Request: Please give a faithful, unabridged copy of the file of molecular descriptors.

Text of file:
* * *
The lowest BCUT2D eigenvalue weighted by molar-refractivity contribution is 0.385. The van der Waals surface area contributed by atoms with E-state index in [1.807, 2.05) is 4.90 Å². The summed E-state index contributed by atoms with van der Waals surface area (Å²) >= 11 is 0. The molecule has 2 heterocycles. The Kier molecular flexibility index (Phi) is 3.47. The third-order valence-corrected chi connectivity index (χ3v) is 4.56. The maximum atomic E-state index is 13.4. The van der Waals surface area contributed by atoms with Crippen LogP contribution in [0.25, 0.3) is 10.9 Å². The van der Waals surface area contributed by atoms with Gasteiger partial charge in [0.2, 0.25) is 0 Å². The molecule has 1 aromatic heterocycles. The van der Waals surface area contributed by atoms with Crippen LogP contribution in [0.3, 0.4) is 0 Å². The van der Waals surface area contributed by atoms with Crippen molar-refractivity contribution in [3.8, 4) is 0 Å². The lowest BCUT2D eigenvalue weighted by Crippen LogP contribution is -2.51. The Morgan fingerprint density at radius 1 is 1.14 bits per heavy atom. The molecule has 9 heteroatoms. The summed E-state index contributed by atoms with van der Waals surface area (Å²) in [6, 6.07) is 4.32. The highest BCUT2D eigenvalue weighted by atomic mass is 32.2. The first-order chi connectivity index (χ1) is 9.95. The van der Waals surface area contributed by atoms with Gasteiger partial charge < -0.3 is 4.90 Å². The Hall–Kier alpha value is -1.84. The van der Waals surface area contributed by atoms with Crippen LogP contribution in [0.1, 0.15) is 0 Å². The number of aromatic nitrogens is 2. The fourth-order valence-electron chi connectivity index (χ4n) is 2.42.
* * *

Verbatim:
The lowest BCUT2D eigenvalue weighted by molar-refractivity contribution is 0.385. The van der Waals surface area contributed by atoms with E-state index in [1.807, 2.05) is 4.90 Å². The summed E-state index contributed by atoms with van der Waals surface area (Å²) >= 11 is 0. The molecule has 2 heterocycles. The Kier molecular flexibility index (Phi) is 3.47. The third-order valence-corrected chi connectivity index (χ3v) is 4.56. The maximum atomic E-state index is 13.4. The van der Waals surface area contributed by atoms with Crippen LogP contribution in [0.25, 0.3) is 10.9 Å². The van der Waals surface area contributed by atoms with Gasteiger partial charge in [0.2, 0.25) is 0 Å². The molecule has 1 aromatic heterocycles. The van der Waals surface area contributed by atoms with Crippen LogP contribution in [0.3, 0.4) is 0 Å². The van der Waals surface area contributed by atoms with Crippen molar-refractivity contribution in [3.8, 4) is 0 Å². The lowest BCUT2D eigenvalue weighted by Crippen LogP contribution is -2.51. The Morgan fingerprint density at radius 1 is 1.14 bits per heavy atom. The molecule has 9 heteroatoms. The summed E-state index contributed by atoms with van der Waals surface area (Å²) in [6, 6.07) is 4.32. The highest BCUT2D eigenvalue weighted by atomic mass is 32.2. The first-order chi connectivity index (χ1) is 9.95. The van der Waals surface area contributed by atoms with Gasteiger partial charge < -0.3 is 4.90 Å². The Hall–Kier alpha value is -1.84. The van der Waals surface area contributed by atoms with Crippen LogP contribution in [0.1, 0.15) is 0 Å². The number of aromatic nitrogens is 2. The fourth-order valence-electron chi connectivity index (χ4n) is 2.42.